Role of Women in Rural India


In the small rural village of Thrikkaipatta, in the Wayanad rainforest of Kerala, India, Shylaja and Vidhya, are pounding a biscuit dough mixture into the worktop. Baza the new start-up agro-bakery in the village opened 6 weeks previously under the combined efforts of local community group Eco Links. Keen to provide employment opportunities and use organic ingredients from the surrounding farms, this forward-thinking group hope to produce healthy biscuits to sell to a wider market. They are a clean and organised business eager to improve in sustainable ways. 


The biscuit mixture contains a few simple ingredients with four different biscuit flavours produced: curry leaf, chilli, pepper, and ginger

Giulio & the bakers

Italian Ristorante Posto Pubblico’s baker Giulio, standing about a foot higher than the crowd, shares some European baking techniques using the local ingredients on offer. Villagers stop by to watch, take notes, take selfies, and excitedly try savoury bread, banana bread & cinnamon buns. 

Packaging Biscuits

We had been coming to the bakery for a few days when I decided to ask Shylaja & Vidhya if they would mind me interviewing them. “Of course!” they smiled, making me another cup of steaming sweet chai & a plate of biscuits. I have a deep interested in the global role of women in societies and was keen to understand how securing a job at this exciting new bakery has impacted their lives. 

Suneesh, a trustee of Eco Links, assisted in the translation from their local language:

Age: 35
From: Muttil
Children: 3 (ages 15, 14, 12)
Previous job: housewife 
Education: school til 18
Married: age 19
Husband’s job: tuktuk driver 

Age: 31
From: Mukkamkunnu
Children: 2 (ages 12, 7)
Previous job: street & river cleaner,  plantation worker 
Education: did not finish 
Husband’s job: farmer

What is your daily schedule?
Wake up early before the family, cook breakfast for husband, in-laws & children, clean the home. 
Work at bakery 8.30am - 5pm
Home to cook dinner for the family before husband returns from work. 

How did you get a job at Baza bakery?
We saw the bakery being built so we asked about jobs. 

What is your salary? 
250 rupees per day (£2.55)

How do you spend your earnings?
We don’t. Our husbands are in charge of the family spending. We give all our earnings to our husbands as soon as we receive them. 

How do you like working at Baza bakery?
We like it. The conditions are more comfortable than previous jobs. We have a 1 hour lunch break. It is not strict and often we chose to start back early because we enjoy it.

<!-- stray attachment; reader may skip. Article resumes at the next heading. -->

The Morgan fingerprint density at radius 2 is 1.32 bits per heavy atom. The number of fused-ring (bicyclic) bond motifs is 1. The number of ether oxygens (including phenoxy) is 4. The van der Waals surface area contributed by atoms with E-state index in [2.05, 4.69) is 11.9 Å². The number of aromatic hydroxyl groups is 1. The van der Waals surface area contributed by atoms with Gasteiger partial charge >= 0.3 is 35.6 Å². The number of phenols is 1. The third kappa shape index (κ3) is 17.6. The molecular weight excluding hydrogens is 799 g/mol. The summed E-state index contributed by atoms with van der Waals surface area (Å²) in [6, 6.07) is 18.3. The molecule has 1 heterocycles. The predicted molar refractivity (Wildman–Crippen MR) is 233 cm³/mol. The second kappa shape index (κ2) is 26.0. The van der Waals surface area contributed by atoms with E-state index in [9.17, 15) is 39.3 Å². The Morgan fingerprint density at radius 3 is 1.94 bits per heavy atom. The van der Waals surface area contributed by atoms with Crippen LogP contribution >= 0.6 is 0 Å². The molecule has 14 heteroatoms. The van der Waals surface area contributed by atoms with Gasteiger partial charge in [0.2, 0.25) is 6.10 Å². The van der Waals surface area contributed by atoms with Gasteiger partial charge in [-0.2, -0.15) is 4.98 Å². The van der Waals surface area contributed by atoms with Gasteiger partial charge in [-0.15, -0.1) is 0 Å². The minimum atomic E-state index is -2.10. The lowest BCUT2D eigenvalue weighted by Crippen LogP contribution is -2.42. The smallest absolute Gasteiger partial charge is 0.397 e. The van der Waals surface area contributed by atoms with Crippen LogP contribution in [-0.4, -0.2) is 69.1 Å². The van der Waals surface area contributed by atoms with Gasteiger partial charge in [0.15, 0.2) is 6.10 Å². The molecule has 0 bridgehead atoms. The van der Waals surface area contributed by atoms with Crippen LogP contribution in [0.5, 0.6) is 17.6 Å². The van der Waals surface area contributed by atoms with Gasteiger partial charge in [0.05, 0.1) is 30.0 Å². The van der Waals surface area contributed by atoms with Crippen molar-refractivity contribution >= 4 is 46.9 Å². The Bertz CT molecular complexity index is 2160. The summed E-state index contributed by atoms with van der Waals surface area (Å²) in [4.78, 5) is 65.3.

We feel more appreciated here by this social enterprise and we hope to grow with the business. 

What do your husbands think about your work at the bakery?
They are ok with it as long as we don’t neglect our household duties. Our responsibility is to look after the family first and foremost. If we can keep that up then our husbands allow us to have this job. 

Side note from translator Suneesh:

On one hand Kerala is a very progressive educated & radical state, but when it comes to home-life we are still very narrow-minded & passive. Mental struggles are rife. Male hierarchy dominates with the husband deciding whether or not his wife works depending on how she is managing the household chores. There is often no respect shown to women who do financially contribute to the family income. Sometimes women with jobs will also beg on the streets to supplement a low income. 
A male child receives more attention and support within the family dynamic. Girls are suppressed and slave-like, being told how to behave, what to do and what not to do. There needs to be bold steps to make a shift in male mentality. 

The interview left me feeling despondent. I had automatically presumed that Shylaja & Vidhya’s husbands would be supportive and proud that they were financially contributing to the household income. The fact that neither woman seemed to question having no access to their earnings or the choice to work if they wished only highlighted the level of suppression. I suppose I had hoped India’s most developed state had made leaps in gender equality. The tangled web of inequality is far more complex and deep-rooted than one generation of women will fix. 

It is not only male mentality that needs a shift; females need to understand self-worth, to feel valued, capable and deserving. Empowerment is not a buzz word. 
It is a feeling of being enough. 
More than enough. 
Standing comfortably in your power. 
It’s a beautiful gift we can give one another. We can lift each other up, gently instil esteem with a kind word or gesture. It doesn’t cost us anything and the results can be seen and felt instantly. 

If you see an opportunity to empower another female, don’t delay. It’s our human duty. 

International Women’s Day 2020

Sheila   |   Shylaja   |   Vidhya


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